It was Lord Arryn who greeted them when they arrived at King's Landing, with a tall, gaunt stranger standing next to him. The stranger's eyes - deep blue pools carved into a face so fleshless and cheeks so hollow it looked like a death mask instead of the face of a living man - were studying each of the Tullys intently, as if he was trying to memorize not only their features, but also their entire reason for being. Even Robb, sleeping soundly and peacefully in Catelyn's arms, did not escape his intent scrutiny.
"This is Stannis Baratheon, Lord Tully. King Robert's younger brother," Jon Arryn made the introduction.
"Hoster, please. We are family now, Jon," Hoster Tully said to the son-in-law twenty years older than himself.
"My lord husband," Lysa curtsied, and blushed. Jon Arryn's face reddened as well, as if he had only just remembered how young the woman he had married was. "My lady," he said awkwardly, and then was at a loss for words. It was Stannis who took charge, telling them of their accommodation.
Catelyn panicked. "Would it be possible for me to stay with my sister at Tower of the Hand instead?" She asked, directing her plea to Lord Arryn.
Stannis frowned, and replied before Jon Arryn could. "The king has commanded that the bride and the bride's lord father shall be housed inside Maegor's Holdfast until the wedding," he said.
The king. The bride. The wedding. He said those words as if they held no personal connection to him whatsoever. Never mind that "the king" was his brother, "the bride" was the woman he would soon wed, and "the wedding" was his own.
Jon Arryn interjected swiftly. "There's no harm in it. Lysa will need help settling in, I'm sure Robert will understand." And so the matter was settled.
"He is so very plain," Lysa whispered to Catelyn later, as they toured Lysa's new home. "Stannis Baratheon."
This is your home, Lysa. You are the mistress here, Lady Arryn. Why are you whispering? Catelyn did not say this to her sister however, for fear of hurting her feelings.
"I hadn't noticed," she said instead. Truly, she had not. She was much older now, in experience if not in years, compared to that childish girl who had felt a slight disappointment at the sight of Brandon's younger brother. Ned Stark was not the younger version of his dead brother that Catelyn had expected; he was shorter, plainer, more somber, with none of Brandon's mirth and glee. Or rage.
But Ned was a good man. And he would have been a good husband and a good father, if Arthur Dayne's sword had not cut him down before his time.
"They are saying it is a punishment, for letting the Targaryen prince and princess escape from Dragonstone," Lysa's voice was even softer this time. Catelyn was shocked out of her reverie.
"A punishment? What punishment? Who is being punished?"
"Lord Stannis," Lysa said. "Banished to the frozen wasteland of the North instead of being appointed lord of Storm's End. The youngest brother will have Storm's End now, a mere child."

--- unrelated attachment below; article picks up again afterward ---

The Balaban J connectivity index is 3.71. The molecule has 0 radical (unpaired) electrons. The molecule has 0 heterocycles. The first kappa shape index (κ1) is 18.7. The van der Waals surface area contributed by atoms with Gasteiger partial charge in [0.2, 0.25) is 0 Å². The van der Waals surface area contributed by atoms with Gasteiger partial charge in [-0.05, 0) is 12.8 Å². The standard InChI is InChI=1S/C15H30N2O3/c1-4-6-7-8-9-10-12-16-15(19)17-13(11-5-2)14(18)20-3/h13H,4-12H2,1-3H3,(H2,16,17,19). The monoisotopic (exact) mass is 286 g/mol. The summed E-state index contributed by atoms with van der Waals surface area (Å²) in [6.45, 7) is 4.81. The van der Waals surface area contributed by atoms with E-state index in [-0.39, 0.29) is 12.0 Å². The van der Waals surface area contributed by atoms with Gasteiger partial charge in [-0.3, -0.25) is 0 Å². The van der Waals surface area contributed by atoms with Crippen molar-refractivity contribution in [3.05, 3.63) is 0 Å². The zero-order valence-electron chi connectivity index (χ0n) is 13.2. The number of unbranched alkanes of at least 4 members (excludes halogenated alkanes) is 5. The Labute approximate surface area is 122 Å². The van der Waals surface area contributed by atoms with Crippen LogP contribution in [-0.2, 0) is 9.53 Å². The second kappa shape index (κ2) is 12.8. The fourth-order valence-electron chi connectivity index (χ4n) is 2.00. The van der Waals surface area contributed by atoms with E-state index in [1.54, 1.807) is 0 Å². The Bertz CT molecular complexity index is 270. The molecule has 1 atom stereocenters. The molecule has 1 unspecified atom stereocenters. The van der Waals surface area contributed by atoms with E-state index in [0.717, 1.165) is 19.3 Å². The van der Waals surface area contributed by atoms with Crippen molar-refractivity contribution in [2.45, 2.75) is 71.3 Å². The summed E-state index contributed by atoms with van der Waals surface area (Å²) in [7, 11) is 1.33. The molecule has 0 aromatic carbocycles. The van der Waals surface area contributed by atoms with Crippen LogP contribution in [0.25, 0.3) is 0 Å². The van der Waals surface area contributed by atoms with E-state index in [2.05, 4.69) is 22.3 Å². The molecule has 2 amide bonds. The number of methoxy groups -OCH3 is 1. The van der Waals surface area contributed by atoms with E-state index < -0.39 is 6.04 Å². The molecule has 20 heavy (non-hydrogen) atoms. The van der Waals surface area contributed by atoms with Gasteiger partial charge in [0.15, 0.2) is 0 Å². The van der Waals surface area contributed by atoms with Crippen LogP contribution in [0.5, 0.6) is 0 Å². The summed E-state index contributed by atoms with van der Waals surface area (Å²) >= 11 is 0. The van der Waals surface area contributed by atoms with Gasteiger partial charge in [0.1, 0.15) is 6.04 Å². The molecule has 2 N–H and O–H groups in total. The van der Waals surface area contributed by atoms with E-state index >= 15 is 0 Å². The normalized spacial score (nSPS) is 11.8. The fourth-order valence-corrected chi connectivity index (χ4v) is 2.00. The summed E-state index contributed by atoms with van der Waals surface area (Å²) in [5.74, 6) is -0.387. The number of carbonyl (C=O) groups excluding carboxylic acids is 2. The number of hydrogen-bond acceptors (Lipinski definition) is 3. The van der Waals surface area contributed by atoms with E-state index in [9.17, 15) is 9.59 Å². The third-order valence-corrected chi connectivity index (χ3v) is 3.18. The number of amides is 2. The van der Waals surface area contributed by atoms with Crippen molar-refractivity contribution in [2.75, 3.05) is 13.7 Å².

"The North is not a frozen wasteland," Catelyn protested vehemently. It was Ned's home, and Brandon too. And Robb would rule over that land someday. Another thought struck her. "I suppose … marrying me is a punishment too?" A widow instead of a maiden. A woman raising the child of another man. How else would Stannis Baratheon see it except as a punishment?
Lysa looked horrified. "No, of course not. I never meant … and anyway, it is only the servants gossiping."
Catelyn sighed. "You must not encourage them, Lysa. You are the mistress of this household, you will not have their respect by being too familiar with them."
Lysa sulked. "I was only trying to be friendly. You will leave soon. Father too."
And Lysa would be left with her elderly husband, older than her own father. Catelyn was anxious for her sister. She smoothed over Lysa's hair with her fingers, like she often did when they were young. "You will be happy, won't you, Lysa?"
Lysa looked like she was about to weep, her upper lip trembling and her eyes glistening. But the moment passed. She embraced Catelyn tightly and said, "Of course I will. King's Landing is wonderful! More than I could ever hope for." It did not escape Catelyn's notice that Lysa had not mentioned her husband. "And in any case, it's you I'm worried about. The stories I've heard about Lord Stannis … they do not bode well, dearest sister," Lysa continued.
Catelyn thought of her sister's warning the next day as she made her way to the king's solar. "The king commands that you are to bring Lord Eddard's son with you, Lady Stark," the squire sent to fetch her had said.
My son as well, Catelyn thought. But Robert Baratheon would not see it that way, she knew. Ned was the one who mattered to the king, not Catelyn.
Robb was finally sound asleep after a long, restless night, and Catelyn was loathed to wake him. But she did not dare make the king wait, so she picked him up carefully, trying to make as little noise as possible. Robb stayed asleep the whole journey from Tower of the Hand to the king's solar - even the noise of the men-at-arms practicing in the courtyard failed to wake him. But the king's voice berating his brother finally roused the babe.